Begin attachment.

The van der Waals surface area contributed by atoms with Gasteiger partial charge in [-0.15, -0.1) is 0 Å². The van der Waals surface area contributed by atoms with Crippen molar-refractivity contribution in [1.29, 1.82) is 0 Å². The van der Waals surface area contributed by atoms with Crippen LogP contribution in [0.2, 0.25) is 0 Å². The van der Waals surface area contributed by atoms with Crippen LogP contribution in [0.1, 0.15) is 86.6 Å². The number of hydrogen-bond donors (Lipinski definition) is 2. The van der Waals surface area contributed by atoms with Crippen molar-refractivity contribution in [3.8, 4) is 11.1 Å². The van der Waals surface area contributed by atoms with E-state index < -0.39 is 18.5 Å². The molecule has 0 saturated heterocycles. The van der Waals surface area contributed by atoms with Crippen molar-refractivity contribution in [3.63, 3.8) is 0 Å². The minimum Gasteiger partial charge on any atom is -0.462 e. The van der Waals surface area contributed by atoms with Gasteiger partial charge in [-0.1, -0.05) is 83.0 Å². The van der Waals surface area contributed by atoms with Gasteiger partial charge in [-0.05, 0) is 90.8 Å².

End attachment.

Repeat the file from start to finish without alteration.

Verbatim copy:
The van der Waals surface area contributed by atoms with Gasteiger partial charge in [-0.15, -0.1) is 0 Å². The van der Waals surface area contributed by atoms with Crippen molar-refractivity contribution in [1.29, 1.82) is 0 Å². The van der Waals surface area contributed by atoms with Crippen LogP contribution in [0.2, 0.25) is 0 Å². The van der Waals surface area contributed by atoms with Crippen LogP contribution in [0.1, 0.15) is 86.6 Å². The number of hydrogen-bond donors (Lipinski definition) is 2. The van der Waals surface area contributed by atoms with Crippen molar-refractivity contribution in [3.8, 4) is 11.1 Å². The van der Waals surface area contributed by atoms with E-state index < -0.39 is 18.5 Å². The molecule has 0 saturated heterocycles. The van der Waals surface area contributed by atoms with Crippen molar-refractivity contribution in [3.63, 3.8) is 0 Å². The minimum Gasteiger partial charge on any atom is -0.462 e. The van der Waals surface area contributed by atoms with Gasteiger partial charge in [-0.1, -0.05) is 83.0 Å². The van der Waals surface area contributed by atoms with Gasteiger partial charge in [-0.05, 0) is 90.8 Å².